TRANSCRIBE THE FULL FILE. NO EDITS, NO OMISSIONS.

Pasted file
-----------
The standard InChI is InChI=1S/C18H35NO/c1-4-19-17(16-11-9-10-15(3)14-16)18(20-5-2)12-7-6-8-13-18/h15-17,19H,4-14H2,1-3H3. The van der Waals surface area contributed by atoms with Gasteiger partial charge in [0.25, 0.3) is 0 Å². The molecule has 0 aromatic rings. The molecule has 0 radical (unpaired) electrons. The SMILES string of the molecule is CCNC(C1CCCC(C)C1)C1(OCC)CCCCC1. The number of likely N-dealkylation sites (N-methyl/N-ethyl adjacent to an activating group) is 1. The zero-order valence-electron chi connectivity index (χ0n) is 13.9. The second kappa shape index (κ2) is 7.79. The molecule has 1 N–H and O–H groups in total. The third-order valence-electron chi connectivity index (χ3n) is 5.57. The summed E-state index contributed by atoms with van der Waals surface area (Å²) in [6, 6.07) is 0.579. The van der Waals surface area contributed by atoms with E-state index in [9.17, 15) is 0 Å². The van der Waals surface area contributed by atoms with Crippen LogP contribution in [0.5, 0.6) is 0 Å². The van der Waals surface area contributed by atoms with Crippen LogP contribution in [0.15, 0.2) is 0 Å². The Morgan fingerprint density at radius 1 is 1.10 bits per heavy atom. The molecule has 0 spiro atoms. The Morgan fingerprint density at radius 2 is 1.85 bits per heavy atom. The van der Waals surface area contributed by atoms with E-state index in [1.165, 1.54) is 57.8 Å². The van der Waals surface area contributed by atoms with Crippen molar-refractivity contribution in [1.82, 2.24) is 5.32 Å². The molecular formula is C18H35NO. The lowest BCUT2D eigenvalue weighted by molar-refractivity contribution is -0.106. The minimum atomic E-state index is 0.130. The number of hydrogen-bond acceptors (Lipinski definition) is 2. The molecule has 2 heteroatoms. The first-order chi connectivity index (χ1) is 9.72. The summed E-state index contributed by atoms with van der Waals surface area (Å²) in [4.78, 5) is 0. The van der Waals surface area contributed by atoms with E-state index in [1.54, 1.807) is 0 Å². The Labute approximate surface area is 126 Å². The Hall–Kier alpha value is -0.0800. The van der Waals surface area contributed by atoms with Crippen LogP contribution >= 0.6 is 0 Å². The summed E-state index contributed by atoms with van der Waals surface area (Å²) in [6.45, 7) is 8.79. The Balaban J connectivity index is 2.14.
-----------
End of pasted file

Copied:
The standard InChI is InChI=1S/C18H35NO/c1-4-19-17(16-11-9-10-15(3)14-16)18(20-5-2)12-7-6-8-13-18/h15-17,19H,4-14H2,1-3H3. The van der Waals surface area contributed by atoms with Gasteiger partial charge in [0.25, 0.3) is 0 Å². The molecule has 0 aromatic rings. The molecule has 0 radical (unpaired) electrons. The SMILES string of the molecule is CCNC(C1CCCC(C)C1)C1(OCC)CCCCC1. The number of likely N-dealkylation sites (N-methyl/N-ethyl adjacent to an activating group) is 1. The zero-order valence-electron chi connectivity index (χ0n) is 13.9. The second kappa shape index (κ2) is 7.79. The molecule has 1 N–H and O–H groups in total. The third-order valence-electron chi connectivity index (χ3n) is 5.57. The summed E-state index contributed by atoms with van der Waals surface area (Å²) in [6, 6.07) is 0.579. The van der Waals surface area contributed by atoms with E-state index in [9.17, 15) is 0 Å². The van der Waals surface area contributed by atoms with Crippen LogP contribution in [0.5, 0.6) is 0 Å². The van der Waals surface area contributed by atoms with Crippen LogP contribution in [0.15, 0.2) is 0 Å². The Morgan fingerprint density at radius 1 is 1.10 bits per heavy atom. The molecule has 0 spiro atoms. The Morgan fingerprint density at radius 2 is 1.85 bits per heavy atom. The van der Waals surface area contributed by atoms with E-state index in [1.165, 1.54) is 57.8 Å². The van der Waals surface area contributed by atoms with Crippen molar-refractivity contribution in [1.82, 2.24) is 5.32 Å². The molecular formula is C18H35NO. The lowest BCUT2D eigenvalue weighted by molar-refractivity contribution is -0.106. The minimum atomic E-state index is 0.130. The number of hydrogen-bond acceptors (Lipinski definition) is 2. The molecule has 2 heteroatoms. The first-order chi connectivity index (χ1) is 9.72. The summed E-state index contributed by atoms with van der Waals surface area (Å²) in [4.78, 5) is 0. The van der Waals surface area contributed by atoms with E-state index in [1.54, 1.807) is 0 Å². The Labute approximate surface area is 126 Å². The Hall–Kier alpha value is -0.0800. The van der Waals surface area contributed by atoms with Crippen LogP contribution >= 0.6 is 0 Å². The summed E-state index contributed by atoms with van der Waals surface area (Å²) in [6.45, 7) is 8.79. The Balaban J connectivity index is 2.14.